There is great value in Strawberry Hill House as place, or as a safe space. In my MA dissertation I looked at how women’s collections in archives can be used for outreach and education and found, through looking at other institutions, particularly at the Women’s Art Library at Goldsmiths, that the library is valued as a space for women, with many groups using it as a base for discussion, workshops and debate. Strawberry Hill could become such a space for LGBT groups. It could be the venue for conferences looking at Horace Walpole’s sexuality (on which George Haggerty, Timothy Mowl and others have written about), queer identity in the 18th century, the queer gothic and queer aesthetic. It could also play home to LGBT books clubs, discussion groups and study days looking at, for example, the potentially homoerotic content of Walpole’s correspondence. Strawberry Hill could celebrate LGBT Pride over summer, sending a strong message that this is an audience group worthy of acknowledging and worthy of celebrating.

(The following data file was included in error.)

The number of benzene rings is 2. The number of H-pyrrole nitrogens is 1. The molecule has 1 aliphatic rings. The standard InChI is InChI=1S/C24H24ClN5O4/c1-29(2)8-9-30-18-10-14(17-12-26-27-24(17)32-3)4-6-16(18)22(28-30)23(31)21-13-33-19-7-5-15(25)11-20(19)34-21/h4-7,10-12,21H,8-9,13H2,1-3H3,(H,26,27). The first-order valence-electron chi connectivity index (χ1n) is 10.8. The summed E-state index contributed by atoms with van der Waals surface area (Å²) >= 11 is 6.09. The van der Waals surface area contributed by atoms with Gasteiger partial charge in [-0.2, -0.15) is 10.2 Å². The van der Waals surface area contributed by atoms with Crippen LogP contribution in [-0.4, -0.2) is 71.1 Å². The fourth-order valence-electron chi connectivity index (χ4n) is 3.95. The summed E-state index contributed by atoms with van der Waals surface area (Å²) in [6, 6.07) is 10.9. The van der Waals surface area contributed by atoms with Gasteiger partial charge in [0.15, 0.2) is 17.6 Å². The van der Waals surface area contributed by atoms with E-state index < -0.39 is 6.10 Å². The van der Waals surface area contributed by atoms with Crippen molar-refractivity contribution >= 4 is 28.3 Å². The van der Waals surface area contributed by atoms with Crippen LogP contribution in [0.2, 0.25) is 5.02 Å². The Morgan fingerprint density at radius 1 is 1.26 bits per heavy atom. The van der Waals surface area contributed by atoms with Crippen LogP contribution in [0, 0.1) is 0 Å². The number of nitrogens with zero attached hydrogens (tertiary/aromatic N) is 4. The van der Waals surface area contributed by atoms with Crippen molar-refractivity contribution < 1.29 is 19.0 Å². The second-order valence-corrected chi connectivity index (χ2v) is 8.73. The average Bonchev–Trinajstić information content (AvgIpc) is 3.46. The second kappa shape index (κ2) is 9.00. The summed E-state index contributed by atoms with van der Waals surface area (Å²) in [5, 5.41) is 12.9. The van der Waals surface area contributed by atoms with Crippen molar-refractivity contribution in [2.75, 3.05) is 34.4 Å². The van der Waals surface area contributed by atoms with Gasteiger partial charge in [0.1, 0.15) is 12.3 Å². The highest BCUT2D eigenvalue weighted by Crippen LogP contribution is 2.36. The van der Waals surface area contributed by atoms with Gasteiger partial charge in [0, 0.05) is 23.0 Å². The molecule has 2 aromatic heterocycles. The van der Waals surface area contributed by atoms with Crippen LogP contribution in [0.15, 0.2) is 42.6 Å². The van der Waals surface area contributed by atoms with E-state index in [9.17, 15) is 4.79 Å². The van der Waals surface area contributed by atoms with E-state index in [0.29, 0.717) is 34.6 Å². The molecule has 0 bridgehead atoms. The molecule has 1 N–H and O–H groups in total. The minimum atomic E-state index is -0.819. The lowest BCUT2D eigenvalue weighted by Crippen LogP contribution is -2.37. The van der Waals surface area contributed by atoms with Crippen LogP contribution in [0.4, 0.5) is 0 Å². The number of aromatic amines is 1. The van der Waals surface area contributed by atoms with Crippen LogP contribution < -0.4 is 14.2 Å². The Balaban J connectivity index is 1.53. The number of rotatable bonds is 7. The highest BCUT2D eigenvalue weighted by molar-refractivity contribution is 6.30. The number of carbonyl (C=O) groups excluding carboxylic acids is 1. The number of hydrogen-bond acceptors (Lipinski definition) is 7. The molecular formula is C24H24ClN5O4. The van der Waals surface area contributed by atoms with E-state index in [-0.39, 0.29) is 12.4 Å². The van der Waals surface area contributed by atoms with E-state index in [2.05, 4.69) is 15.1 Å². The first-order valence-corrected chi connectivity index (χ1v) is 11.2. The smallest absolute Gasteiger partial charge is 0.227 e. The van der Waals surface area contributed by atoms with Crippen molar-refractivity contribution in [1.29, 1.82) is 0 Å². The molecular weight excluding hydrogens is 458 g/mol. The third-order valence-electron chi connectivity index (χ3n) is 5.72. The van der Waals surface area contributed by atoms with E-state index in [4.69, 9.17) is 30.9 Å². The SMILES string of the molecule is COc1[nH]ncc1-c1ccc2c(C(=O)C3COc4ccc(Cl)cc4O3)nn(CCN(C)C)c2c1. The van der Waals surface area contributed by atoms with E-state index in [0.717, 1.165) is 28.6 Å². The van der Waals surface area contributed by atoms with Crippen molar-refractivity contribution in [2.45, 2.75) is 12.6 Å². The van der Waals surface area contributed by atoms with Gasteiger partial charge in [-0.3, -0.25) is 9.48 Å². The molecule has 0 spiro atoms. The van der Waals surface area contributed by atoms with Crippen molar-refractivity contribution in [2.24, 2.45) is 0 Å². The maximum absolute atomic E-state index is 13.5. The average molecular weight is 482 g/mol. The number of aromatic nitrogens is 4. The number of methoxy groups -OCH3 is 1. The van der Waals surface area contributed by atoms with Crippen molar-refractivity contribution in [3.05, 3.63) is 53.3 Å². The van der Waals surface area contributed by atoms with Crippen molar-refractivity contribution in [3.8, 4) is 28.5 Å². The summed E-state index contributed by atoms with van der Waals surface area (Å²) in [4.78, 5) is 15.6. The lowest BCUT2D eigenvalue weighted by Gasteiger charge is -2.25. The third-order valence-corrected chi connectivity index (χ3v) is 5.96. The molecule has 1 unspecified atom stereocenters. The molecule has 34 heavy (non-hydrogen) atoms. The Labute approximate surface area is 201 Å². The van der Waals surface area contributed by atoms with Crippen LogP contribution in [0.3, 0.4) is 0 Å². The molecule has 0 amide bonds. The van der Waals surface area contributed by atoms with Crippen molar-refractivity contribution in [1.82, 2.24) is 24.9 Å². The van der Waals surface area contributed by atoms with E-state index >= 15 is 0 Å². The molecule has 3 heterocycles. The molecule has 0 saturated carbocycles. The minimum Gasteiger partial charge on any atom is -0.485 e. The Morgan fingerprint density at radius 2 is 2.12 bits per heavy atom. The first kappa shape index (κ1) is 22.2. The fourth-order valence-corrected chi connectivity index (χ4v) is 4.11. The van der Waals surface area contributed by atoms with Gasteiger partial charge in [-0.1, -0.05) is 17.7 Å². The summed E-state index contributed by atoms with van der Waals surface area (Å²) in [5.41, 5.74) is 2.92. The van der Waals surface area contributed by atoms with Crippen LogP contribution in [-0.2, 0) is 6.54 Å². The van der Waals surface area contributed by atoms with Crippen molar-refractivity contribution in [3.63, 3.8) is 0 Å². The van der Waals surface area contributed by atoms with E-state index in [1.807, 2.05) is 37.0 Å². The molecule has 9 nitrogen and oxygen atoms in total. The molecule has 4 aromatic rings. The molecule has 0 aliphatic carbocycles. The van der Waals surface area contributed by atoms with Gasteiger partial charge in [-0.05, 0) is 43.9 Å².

While we cannot assume to know of Walpole’s sexuality, his life and his home unpack and undo notions of heteronormativity and resist normative sexual values, this discussion is one that is worth exploring further.